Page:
Primers • Chain Rule
Motivation
 To understand the channeling of the gradient backwards through the layers of your network, a basic understanding of the chain rule is vital.
Chain rule

If \(f(x)=g(h(x))\) and \(y=h(x)\), the chain rule can be expressed as,
 Using Leibniz’s notation,
 Using Lagrange’s notation, \(\dfrac{\mathrm{d}f}{\mathrm{d}y} = f’(y) = f’(h(x))\) and \(\dfrac{\mathrm{d}y}{\mathrm{d}x}=h’(x)\),

It is possible to chain many functions. For example, if \(f(x)=g(h(i(x)))\), and we define \(y=i(x)\) and \(z=h(y)\), then,
 Using Lagrange’s notation, we get,

The chain rule is crucial in Deep Learning, as a neural network is basically as a long composition of functions. For example, a 3layer dense neural network corresponds to the following function (assuming no bias units):
\[f(X)=\operatorname{Dense}_3(\operatorname{Dense}_2(\operatorname{Dense}_1(X)))\] In this example, \(\operatorname{Dense}_3\) is the output layer.

Generally speaking, assume that we’re given a function \(f(x, y)\) where \(x(m, n)\) and \(y(m, n)\). The value of \(\frac{\partial f}{\partial m}\) and \(\frac{\partial f}{\partial n}\) can be determined using the chain rule as:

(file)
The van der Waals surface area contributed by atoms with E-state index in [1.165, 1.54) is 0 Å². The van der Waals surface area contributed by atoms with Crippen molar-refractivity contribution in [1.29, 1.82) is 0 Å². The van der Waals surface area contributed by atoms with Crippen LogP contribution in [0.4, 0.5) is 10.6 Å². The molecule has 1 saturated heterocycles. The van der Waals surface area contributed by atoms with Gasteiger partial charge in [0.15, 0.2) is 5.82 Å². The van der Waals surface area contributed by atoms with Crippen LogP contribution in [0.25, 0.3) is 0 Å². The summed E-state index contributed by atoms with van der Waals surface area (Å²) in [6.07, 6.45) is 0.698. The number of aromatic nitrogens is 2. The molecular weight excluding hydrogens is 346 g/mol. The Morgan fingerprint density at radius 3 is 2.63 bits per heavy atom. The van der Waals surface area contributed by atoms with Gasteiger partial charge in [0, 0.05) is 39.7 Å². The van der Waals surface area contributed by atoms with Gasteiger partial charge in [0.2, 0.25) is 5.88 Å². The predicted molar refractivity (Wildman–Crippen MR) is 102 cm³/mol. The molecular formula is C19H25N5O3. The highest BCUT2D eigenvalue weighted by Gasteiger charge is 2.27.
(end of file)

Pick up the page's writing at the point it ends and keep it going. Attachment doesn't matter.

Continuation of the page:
Chain rule in the context of computational graphs
 The figure below summarizes the use of the chain rule for the backward pass in computational graphs.
 In the figure above, the lefthandside of the figure illustrates the forward pass and calculates \(z = f(x,y)\) using the input variables \(x\) and \(y\).
 Note that \(f(\cdot)\) could be any function, say an adder, multiplier, max operation (as in ReLUs) etc. Gradient routing/distribution properties of standard “gates” along with the derivatives of some basic functions can be found in Stanford’s CS231n course notes.
 Note that the variables \(x\) and \(y\) are cached, which are later used to calculate the local gradients during the backward pass.
 The righthandside of the figure shows the backward pass. Receiving the gradient of the loss function with respect to \(z\), denoted by \(\frac{dL}{dz}\), the gradients of \(x\) and \(y\) on the loss function can be calculated by applying the chain rule as shown below.
 Generally speaking, the chain rule states that to get the gradient flowing downstream, we need to multiply the local gradient of the function in the current “node” with the upstream gradient. Formally,